Minneapolis Farmers Markets: What to Eat, Buy, and Do
Farmers markets are a wondrous, one-stop keyhole into a city’s people, culture and, of course, food. Shop local and stop at a Minneapolis farmers market today!
No matter the season, there’s a market for you! For a look at all Minneapolis Farmers Markets, check out this detailed list. Be healthy, be happy, and be farmers market fresh!
1. Minneapolis Farmers Market on Lyndale
Where: 312 East Lyndale Ave N.
Hours: Daily, 6 a.m. – 1 p.m., year-round (rain or shine!). For the full market experience, visit on Saturday or Sunday. Weekdays provide a limited number of vendors—with more showing up later in the season as produce becomes more plentiful.
About: The largest farmer-managed farmers market in Minnesota, this Twin Cities farmers market first opened in 1876 in downtown Minneapolis and relocated to its current location at Lyndale and Glenwood Avenue North in 1937. You’ll find well over 100 vendors—some with over five generations of local farming experience—under the iconic red sheds to protect you and the farmers from the elements as you browse. The market boasts one of the most diverse collections of market vendors in the Upper Midwest—from Laos to Trinidad to California, vendors hail from all over the world.
Prepared Food: You’ll need plenty of fuel stops to get through this massive market. Grab a latte from Blue Neon Espresso to power your trip. Smokehouse Snacks serves hot dogs, brats, breakfast wraps, and pork chops straight from the grill. Caribbean Heat has tamales and a dozen flavors of tortillas, perfect with salsa and Mama Julie’s Jamaican Jerk Seasoning. If it’s just a snack you need, stop at Cinnamon Roasted Almonds, which also serves cashews and pecans. For a full meal, enjoy the flavorful fare at Rainbow Chinese Restaurant, serving up egg rolls, boba tea, and more.
Shopping: There are over 170 permanent and rotating vendors selling the full rainbow of local produce, flowers and plants, plus eggs, locally raised beef, pork, buffalo, poultry, goat, lamb, and both fresh and smoked trout, Alaskan salmon, and codfish. You’ll also find baked goods, hummus, maple syrup, honey, pickles, artisan cheeses, jams, jellies, wild rice, and pasta. The list goes on and on!
Insider Tips: The Lyndale Minneapolis farmers market parking is abundant and free! Visit the market website for driving directions, parking tips, and other FAQs. Check the Metro Transit website for public transportation schedules or use your favorite route-planning app.
If crowds (and parking uncertainties) aren’t your thing, aim for a weekday visit or even an early morning on a weekend. Fridays are best, as there are almost as many vendors as the weekends, but far fewer shoppers.
Local tip: If you’re in central downtown on a Thursday, a smaller pop-up farmers market hosted by the central Minneapolis farmers market happens on Nicollet (6 a.m. - 6 p.m., May-November), stretching from 5th to 12th Street. This one is much easier to reach by public transportation. The Blue and Green light rail lines both stop at the Nicollet Mall station.
2. Mill City Farmers Market
Where: 704 S 2nd St
Hours: Summer hours (May through October): Saturdays 8 a.m. – 1 p.m.
About: If local, sustainable produce and artisan goods are your love language, Mill City Farmers Market is speaking fluently to your heart. With over 100 vendors offering prepared food, produce, body care, and crafts, this market—founded in 2006—sits between the Mill City Museum and the Guthrie Theater in Minneapolis’ Downtown East neighborhood. The market also offers free cooking classes with local chefs, children’s activities, a zero-waste compostable dishware initiative, free outdoor yoga, live music from buskers, and excellent views of the Mississippi River.
Prepared Food: Enjoy Vietnamese street food from Banh Sizzle, healthy Taiwanese Liang Men noodle plates from Jabà Noodles, Marathi cuisine influenced by the state of Maharashtra from the western region of India from Muddy Tiger, Ethiopian hot and iced chai and East African Chapati from Redwolf Chai, and made-to-order delights from Latino family-owned Rudy’s Breakfast Bagels. Northern Fires Pizza bakes award-winning wood fired pizza, including breakfast pizzas and frittatas for wood fired brunch vibes.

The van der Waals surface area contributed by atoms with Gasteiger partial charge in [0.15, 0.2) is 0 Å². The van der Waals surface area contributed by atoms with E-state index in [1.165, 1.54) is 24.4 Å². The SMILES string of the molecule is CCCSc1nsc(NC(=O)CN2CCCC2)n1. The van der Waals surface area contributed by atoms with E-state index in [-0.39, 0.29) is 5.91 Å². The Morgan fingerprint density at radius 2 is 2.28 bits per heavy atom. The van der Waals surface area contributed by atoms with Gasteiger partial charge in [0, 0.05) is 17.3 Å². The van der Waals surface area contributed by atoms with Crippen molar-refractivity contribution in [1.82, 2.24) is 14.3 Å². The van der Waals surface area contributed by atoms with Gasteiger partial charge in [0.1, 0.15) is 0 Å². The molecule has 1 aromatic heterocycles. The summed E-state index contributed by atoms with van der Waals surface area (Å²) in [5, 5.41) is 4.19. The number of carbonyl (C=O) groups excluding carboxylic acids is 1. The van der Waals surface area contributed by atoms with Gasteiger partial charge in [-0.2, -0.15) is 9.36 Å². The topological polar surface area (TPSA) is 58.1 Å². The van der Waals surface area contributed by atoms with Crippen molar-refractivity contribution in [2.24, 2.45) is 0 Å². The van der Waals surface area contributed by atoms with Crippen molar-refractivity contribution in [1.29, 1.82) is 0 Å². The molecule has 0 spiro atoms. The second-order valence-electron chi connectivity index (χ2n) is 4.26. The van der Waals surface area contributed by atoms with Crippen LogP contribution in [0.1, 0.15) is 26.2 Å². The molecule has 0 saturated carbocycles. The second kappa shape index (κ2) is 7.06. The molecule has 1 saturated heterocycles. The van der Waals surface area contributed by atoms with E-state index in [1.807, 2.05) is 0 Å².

Shopping: You’ll find a truly rich collection of farmers, ranchers, fishers, and food makers at the Mill City market. From fresh hazelnuts, heirloom corn, mushrooms, berries, garlic, flower, and honey to organic produce from Kenyan farmers and dried beans grown by a multi-generational Hmong family, you’ll definitely be able to skip the grocery store visit on market day. In addition to fresh and pantry goods, Mill City has no shortage of crafts. Local ceramics, hand printed tea towels, Peruvian textiles, wooden cooking utensils, fair trade jewelry, soy candles and organic bath soaks, and many other artisan goods can be found at the Saturday farmers market.
Insider Tips: Street parking for the Saturday market can be competitive. For those eager to dive into the market without a lengthy parking scavenger hunt, the nearby, pay-per-hour Guthrie Theater parking ramp is a quick solution. The nearest light rail stop, for both the Blue and Green Lines, is U.S. Bank Stadium, about three blocks away.
Being on the Eastern edge of downtown, there are numerous nearby attractions that can add up to a full day of activities. The world renowned Guthrie Theater is mere steps from the market, as is the Mill City Museum, which details the development of Minneapolis around the flour milling industry. Gold Medal Park, Water Works Park, and Mill Ruins Park are among the best river view spots along this part of the Mississippi River. Across the river is St. Anthony Main, one of the oldest neighborhoods in Minneapolis—accessible a short jaunt over the iconic Stone Arch Bridge.
3. Kingfield Farmers Market
Where: 4055 Nicollet Ave
Hours: Summer hours (May through October): Saturdays 8:30 a.m. – 1 p.m.
About: Launched in 2001 in in South Minneapolis’s Kingfield neighborhood, this local produce-focused, family-centric farmers market is home to over 30 vendors each week—rain or shine—offering a variety of fruit, veggies, coffee, prepared food, and crafts. While many Minneapolis-area farmers markets include produce sourced from elsewhere and resold by vendors, the Kingfield market only allows people to sell products that they have grown, raised, made, or substantially transformed themselves. The Kingfield Market is managed by Neighborhood Roots, a nonprofit that also hosts the Fulton Farmers Market on Saturdays in Southwest Minneapolis’s Fulton neighborhood.
Prepared Food: There’s a bounty of prepared foods here. Krishna’s Delight offers International vegan and vegetarian fare, including veggie pakoras and hearty curries. Fruit & Grain offers seasonal pop tarts, savory hand pies, sweet galettes, breakfast cakes, and whole pies by preorder. Eat Me Bakery brings the bundts, buns, sweet breads, and cookies. There’s also granola, bagels, breads, pastries, gluten-free baked goods, pies, coffee, bars, and more.